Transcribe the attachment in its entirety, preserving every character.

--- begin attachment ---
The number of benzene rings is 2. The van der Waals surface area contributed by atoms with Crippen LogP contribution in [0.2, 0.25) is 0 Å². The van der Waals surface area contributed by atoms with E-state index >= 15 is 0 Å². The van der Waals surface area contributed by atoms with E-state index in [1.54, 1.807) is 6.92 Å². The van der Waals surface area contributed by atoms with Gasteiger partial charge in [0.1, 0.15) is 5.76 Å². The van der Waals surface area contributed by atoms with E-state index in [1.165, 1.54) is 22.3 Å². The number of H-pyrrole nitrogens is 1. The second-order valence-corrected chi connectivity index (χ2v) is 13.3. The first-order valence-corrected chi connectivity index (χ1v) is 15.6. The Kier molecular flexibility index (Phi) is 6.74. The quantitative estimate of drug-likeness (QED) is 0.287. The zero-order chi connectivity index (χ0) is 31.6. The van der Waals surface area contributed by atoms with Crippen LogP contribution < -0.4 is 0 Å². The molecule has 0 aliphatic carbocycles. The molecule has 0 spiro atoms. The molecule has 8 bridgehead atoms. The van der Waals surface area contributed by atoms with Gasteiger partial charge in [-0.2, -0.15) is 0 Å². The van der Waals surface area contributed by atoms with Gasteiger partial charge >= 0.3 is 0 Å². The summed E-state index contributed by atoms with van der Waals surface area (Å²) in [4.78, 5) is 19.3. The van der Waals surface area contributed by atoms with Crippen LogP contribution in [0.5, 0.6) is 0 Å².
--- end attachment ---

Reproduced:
The number of benzene rings is 2. The van der Waals surface area contributed by atoms with Crippen LogP contribution in [0.2, 0.25) is 0 Å². The van der Waals surface area contributed by atoms with E-state index >= 15 is 0 Å². The van der Waals surface area contributed by atoms with E-state index in [1.54, 1.807) is 6.92 Å². The van der Waals surface area contributed by atoms with Gasteiger partial charge in [0.1, 0.15) is 5.76 Å². The van der Waals surface area contributed by atoms with E-state index in [1.165, 1.54) is 22.3 Å². The number of H-pyrrole nitrogens is 1. The second-order valence-corrected chi connectivity index (χ2v) is 13.3. The first-order valence-corrected chi connectivity index (χ1v) is 15.6. The Kier molecular flexibility index (Phi) is 6.74. The quantitative estimate of drug-likeness (QED) is 0.287. The zero-order chi connectivity index (χ0) is 31.6. The van der Waals surface area contributed by atoms with Crippen LogP contribution < -0.4 is 0 Å². The molecule has 0 aliphatic carbocycles. The molecule has 0 spiro atoms. The molecule has 8 bridgehead atoms. The van der Waals surface area contributed by atoms with Gasteiger partial charge in [-0.2, -0.15) is 0 Å². The van der Waals surface area contributed by atoms with Gasteiger partial charge >= 0.3 is 0 Å². The summed E-state index contributed by atoms with van der Waals surface area (Å²) in [4.78, 5) is 19.3. The van der Waals surface area contributed by atoms with Crippen LogP contribution in [0.5, 0.6) is 0 Å².